Really in our business you can’t look at the retailer’s sales growth in any given month or even any given quarter. If we look at how robust the leasing has been, it’s been pretty significant even though retail sales have been slowing somewhat we’re going through a number of years of retail sales growth. And keep in mind that most of our leases are 10 year leases. So, by the time those leases expire that tenant sales have typically outpaced the underlying rent that’s why we get the positive releasing spread. So, if you look at A quality malls and I would say that 40 of our 58 clearly are A quality if you look at the sales of $600 a foot, our leasing has been strong its very little new capacity. You take the top centers in the country the occupancy level is probably 94%, 95%, whatever space becomes available there is going to be good demand there. So, it’s a much longer view than just a month or a quarter or even two quarters and I would say that across the top of our sector in the A quality space leasing is very, very strong. And I would as a result not expect cash flows and NOI growth to taper.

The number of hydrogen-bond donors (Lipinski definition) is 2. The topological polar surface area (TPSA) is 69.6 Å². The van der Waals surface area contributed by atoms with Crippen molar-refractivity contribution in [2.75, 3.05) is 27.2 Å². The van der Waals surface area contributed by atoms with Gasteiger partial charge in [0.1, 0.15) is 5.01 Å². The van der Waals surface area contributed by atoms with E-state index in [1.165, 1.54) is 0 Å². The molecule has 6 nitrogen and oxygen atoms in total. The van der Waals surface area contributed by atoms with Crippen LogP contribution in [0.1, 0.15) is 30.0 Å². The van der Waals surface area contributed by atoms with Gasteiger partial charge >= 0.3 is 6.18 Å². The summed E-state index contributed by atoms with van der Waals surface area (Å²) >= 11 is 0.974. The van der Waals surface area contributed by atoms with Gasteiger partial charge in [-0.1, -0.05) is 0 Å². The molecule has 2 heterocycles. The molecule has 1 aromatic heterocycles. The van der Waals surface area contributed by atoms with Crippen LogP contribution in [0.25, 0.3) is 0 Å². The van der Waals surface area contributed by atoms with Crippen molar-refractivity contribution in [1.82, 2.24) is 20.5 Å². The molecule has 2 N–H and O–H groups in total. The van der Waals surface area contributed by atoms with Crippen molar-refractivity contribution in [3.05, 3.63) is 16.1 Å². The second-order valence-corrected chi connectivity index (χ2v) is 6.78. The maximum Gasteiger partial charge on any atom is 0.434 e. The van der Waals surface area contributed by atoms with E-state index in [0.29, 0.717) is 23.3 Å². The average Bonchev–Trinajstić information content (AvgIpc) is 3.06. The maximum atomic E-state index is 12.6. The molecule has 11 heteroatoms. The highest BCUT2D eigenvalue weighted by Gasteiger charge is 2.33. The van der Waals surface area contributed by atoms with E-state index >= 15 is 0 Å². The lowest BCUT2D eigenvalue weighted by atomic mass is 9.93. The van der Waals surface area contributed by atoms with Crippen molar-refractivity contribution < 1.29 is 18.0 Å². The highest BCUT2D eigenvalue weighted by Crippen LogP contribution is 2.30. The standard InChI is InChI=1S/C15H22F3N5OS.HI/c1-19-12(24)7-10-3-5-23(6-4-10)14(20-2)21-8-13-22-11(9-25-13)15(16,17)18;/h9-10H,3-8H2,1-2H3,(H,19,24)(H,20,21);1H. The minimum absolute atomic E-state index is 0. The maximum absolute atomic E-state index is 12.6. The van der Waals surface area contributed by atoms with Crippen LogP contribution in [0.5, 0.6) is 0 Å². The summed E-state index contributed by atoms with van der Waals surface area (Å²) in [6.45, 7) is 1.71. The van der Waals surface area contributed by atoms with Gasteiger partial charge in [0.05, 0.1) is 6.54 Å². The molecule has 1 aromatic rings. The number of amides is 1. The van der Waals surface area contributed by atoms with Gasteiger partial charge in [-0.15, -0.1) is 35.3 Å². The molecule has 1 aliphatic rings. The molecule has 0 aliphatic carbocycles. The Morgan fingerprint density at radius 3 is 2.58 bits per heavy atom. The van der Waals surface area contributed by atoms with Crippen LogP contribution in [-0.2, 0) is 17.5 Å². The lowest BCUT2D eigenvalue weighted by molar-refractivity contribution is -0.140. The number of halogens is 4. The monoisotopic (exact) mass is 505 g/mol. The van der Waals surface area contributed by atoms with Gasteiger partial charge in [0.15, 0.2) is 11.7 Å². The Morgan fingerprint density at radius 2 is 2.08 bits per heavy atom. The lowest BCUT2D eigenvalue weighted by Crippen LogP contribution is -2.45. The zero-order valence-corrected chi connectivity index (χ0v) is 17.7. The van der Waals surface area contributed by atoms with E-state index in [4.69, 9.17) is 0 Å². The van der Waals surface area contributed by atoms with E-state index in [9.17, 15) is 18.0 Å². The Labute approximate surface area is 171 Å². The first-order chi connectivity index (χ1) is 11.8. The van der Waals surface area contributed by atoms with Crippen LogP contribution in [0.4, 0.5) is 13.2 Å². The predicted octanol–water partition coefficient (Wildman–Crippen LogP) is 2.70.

Ross Smotrich - Barclays

Perfect, so what do you think is driving the strong leasing? I mean I think that a lot of people are concerned for example about the impact in ecommerce on retailer demand for space, curious what you’re seeing in terms of leasing demand what’s driving it, what the possible concerns are?

Tom O’Hern

I just had a flashback because I thought you already asked me that question in 2000.

Ross Smotrich - Barclays

I did. Back then it was relevant this time it’s as well.

Tom O’Hern